- Missa Inviolata, for 4 voices
- Salve regina No. 6 for 4 voices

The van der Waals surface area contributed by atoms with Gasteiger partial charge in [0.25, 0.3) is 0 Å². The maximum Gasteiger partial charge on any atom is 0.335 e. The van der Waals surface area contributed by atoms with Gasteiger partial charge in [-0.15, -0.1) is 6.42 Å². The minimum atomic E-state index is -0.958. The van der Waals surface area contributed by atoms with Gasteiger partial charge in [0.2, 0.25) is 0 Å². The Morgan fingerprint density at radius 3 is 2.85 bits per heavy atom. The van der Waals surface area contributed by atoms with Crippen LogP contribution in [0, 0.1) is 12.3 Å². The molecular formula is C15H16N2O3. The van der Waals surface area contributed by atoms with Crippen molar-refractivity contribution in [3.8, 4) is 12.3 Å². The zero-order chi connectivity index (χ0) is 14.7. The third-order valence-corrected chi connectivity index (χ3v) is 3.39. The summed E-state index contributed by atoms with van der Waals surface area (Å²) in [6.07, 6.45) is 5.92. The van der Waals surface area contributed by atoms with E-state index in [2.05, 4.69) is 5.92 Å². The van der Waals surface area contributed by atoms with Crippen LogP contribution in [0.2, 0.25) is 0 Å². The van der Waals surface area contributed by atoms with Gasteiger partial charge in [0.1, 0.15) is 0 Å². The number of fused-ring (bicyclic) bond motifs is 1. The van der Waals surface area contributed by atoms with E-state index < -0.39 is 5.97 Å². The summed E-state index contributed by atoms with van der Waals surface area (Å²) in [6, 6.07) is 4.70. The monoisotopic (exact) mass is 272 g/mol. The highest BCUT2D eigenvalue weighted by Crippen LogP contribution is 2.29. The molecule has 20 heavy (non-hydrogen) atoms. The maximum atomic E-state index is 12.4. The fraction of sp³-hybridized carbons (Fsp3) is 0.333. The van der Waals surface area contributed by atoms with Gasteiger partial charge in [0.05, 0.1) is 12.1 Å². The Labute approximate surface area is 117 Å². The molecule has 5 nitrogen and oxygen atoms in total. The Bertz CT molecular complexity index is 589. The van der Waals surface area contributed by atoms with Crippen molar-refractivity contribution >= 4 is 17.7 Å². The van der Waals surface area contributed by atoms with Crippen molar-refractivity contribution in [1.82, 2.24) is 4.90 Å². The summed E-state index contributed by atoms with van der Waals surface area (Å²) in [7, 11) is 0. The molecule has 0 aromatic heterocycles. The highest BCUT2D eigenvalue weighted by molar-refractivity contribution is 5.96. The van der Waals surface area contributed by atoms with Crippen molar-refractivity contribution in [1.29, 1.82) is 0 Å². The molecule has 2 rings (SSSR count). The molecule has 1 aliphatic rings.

Pierre de la Rue, an almost exact contemporary of Josquin des Prez, has never been as popular as his Flemish countryman. There are various reasons for this, most notably the fact that Josquin's structural ingenuity mostly lay on the surface while La Rue's were often more arcane. Nevertheless, the music of La Rue, whose favored form was the mass Ordinary, was widely copied and even printed in his own time, and strong performances of his music, like the ones offered here, cannot help but increase the listener's understanding of music around 1500. England's Brabant Ensemble under Stephen Rice specializes in this repertory, and although the small group of mixed-gender adults is not historically authentic, the expressive style connects with the music. It turns out that although some devices in these masses (and "Salve Regina") are hidden, others are positively attention-grabbing. La Rue favors what would later be called chains of motives or chains of suspensions in vigorous polyphonic passages, set against limpid, reverential passages that could easily be mistaken for Josquin. Sample the final "Agnus Dei" of the lovely "Missa Inviolata." Equally interesting is the "Missa Nuncqua fue pena mayor," a cantus firmus mass that, like the various "Missa L'homme armé," is based on a popular song. La Rue did not go to Italy like Josquin did, but he accompanied his patron, Philip the Handsome, to Spain, where he entered the employ of Philip's wife, known as Juana la Loca or Joanna the Mad. Her "madness" resulted to some degree from her husband's infidelity, and the song La Rue uses as his cantus firmus may have referred to these events. Nothing is certain at this great remove, but the entire episode gives an idea of the more topical meanings a composition like this might have. Hyperion delivers excellent sound from the Parish Church of St. John the Baptist, Loughton, Essex, and in sum this is a satisfying release expanding our understanding of a composer thought to be among the lesser lights of the Franco-Flemish style.